How the Tsunami Computational Portal Works
The Tsunami Computational Portal (TCP) employs a structured, wizard-style
interface to guide users through the process of setting up,
executing, and retrieving the results of model runs. Behind that
interface is a complex collection of resources, scripts, and
programs developed specifically to minimize user effort.
A. What the User Sees
- An account and password are required to log in to the TCP,
ensuring that use is restricted to the research community.
- The user selects a model to execute. (Two are currently
supported, and a third is now being integrated.)
- The interface steps users through the process of identifying
a geographic region for the simulation, including nested areas
to be computed at higher resolution. Selections are made
by boxing out areas on maps, specifying geographic coordinates,
or progressively narrowing an area of interest.
- Corresponding bathy/topo data are drawn from TCP's geospatial
database; metadata describing the source and nature of the
measurements are provided as well.
- The interface guides the user in setting
model parameters. Balloon help provides information on each
parameter's meaning. Default values are filled in automatically
to simplify the process for new users.
- The user submits the job for execution.
- When execution completes, the user is notified by email that
results are ready for viewing.
- After logging in, the user can now view and download the output
(a time series of grids).
- The TCP Animator visualization tool can be used to explore the
results, capture images at different stages in tsunami propagation,
or create a movie animating the time series.
- For convenience, users can examine the parameter settings that
generated those results. They may also be used as a starting point
for a new simulation, streamlining the process of conducting a series
of related simulations.
B. How It Really Works
Behind the scenes, the TCP architecture is managed collaterally by
systems running at NACSE and ARSC. The Portal System (at NACSE)
for managing interactions with users, handling interactions with
the geospatial database, packaging inputs for ARSC, and
retrieving/unpacking the results for access by users. The Job
Management System (at ARSC) handles
queuing of the job for execution, activation of the appropriate
model, and packaging of the output grids for transfer back to
The Portal handles authentication first, then dynamically creates
a webpage displaying information on any jobs submitted on
behalf of this user, whether they are still pending or have been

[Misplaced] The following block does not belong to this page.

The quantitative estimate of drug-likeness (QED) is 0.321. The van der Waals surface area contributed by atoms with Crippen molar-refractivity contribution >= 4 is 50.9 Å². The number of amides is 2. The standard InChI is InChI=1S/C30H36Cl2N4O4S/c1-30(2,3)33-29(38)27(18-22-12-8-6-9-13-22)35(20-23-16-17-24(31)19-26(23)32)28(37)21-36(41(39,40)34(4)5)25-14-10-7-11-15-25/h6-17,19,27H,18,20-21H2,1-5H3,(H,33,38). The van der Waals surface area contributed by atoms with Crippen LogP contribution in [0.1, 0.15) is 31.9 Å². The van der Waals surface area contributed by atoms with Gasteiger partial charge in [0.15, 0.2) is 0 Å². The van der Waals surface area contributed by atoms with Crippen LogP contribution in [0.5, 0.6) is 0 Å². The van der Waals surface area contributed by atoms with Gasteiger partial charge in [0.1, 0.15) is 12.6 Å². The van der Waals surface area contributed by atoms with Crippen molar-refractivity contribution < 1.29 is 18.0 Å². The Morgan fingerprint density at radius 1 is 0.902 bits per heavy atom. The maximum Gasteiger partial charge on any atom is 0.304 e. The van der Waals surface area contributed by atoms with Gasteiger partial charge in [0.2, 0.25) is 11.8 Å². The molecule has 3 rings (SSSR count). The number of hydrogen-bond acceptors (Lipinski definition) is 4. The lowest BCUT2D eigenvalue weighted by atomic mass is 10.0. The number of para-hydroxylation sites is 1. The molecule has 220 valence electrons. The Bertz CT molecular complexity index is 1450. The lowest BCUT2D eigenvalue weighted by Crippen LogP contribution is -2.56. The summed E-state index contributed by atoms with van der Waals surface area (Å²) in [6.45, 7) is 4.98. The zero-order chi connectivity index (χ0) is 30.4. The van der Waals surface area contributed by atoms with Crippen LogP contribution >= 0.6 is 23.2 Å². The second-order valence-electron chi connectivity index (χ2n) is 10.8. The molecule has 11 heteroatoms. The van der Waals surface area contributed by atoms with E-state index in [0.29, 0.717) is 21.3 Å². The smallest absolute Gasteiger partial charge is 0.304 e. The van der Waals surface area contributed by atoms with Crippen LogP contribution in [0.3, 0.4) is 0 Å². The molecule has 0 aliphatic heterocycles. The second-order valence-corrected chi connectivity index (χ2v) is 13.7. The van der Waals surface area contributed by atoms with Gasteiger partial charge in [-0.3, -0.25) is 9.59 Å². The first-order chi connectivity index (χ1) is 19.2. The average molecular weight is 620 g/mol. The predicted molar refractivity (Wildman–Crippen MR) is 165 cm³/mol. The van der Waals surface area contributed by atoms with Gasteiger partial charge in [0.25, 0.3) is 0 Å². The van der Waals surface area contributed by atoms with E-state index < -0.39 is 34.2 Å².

completed. If the user chooses to begin a new job or pre-initialize
a new job with the settings from a previous job, the Portal guides
the user through the seven steps for creating a job (select model,
select region, select grids, select control parameters, specify
tsunami generation mechanism, provide user metadata, and submit
job). Each screen is created dynamically, using information from
the geospatial database and from files/tables maintaining information
on both general and model-specific choices. At each step, the
users choices allow the Portal to successively accrue more and
more information into a new configuration file prepared for this
Once the user has completed his/her selections and submitted the
job, the Portal closes the configuration file and initiates back-end
communications (described below). When results are returned, a
subcomponent of the Portal unpacks them and stores them as part
of the archived job results.
The "back-end" refers to everything that happens beyond the Portal
Interface, most of which is controlled by the Job Management system.
A number of components manage communications between NACSE and ARSC
and ensure that the job flows smoothly through the system.
The steps are outlined in the diagram below. After the configuration
file is constructed (#1), an initiation message is sent to the ARSC
job initiation agent (2). It copies the file from NACSE's secure site (3),
unpacks it, parses out the pertinent information, selects the
appropriate model executable, and prepares the job for submission (4).
Completion of the job triggers the job finalization agent (5), which
retrieves the files that were generated, packages them up, and
transfers them to NACSE's secure FTP site (6). A finalization message
is sent to alert the NACSE result processing agent (7). That agent
unpacks and transfers the files (8), then notifies the user by email
that the job has completed (9). The agent also sends an acknowledgement
to the ARSC agent that the files have been safely received (10), so
that they can now be purged on the ARSC file server.
C. Additional Information
Inventory of TCP system components and files
Common Characteristics of Tsunami Models
Definition of TCP Common Input and Output Formats
Browseable TCP Database Schema (opens in new window)
UAF Model technical description
COMCOT Model - technical description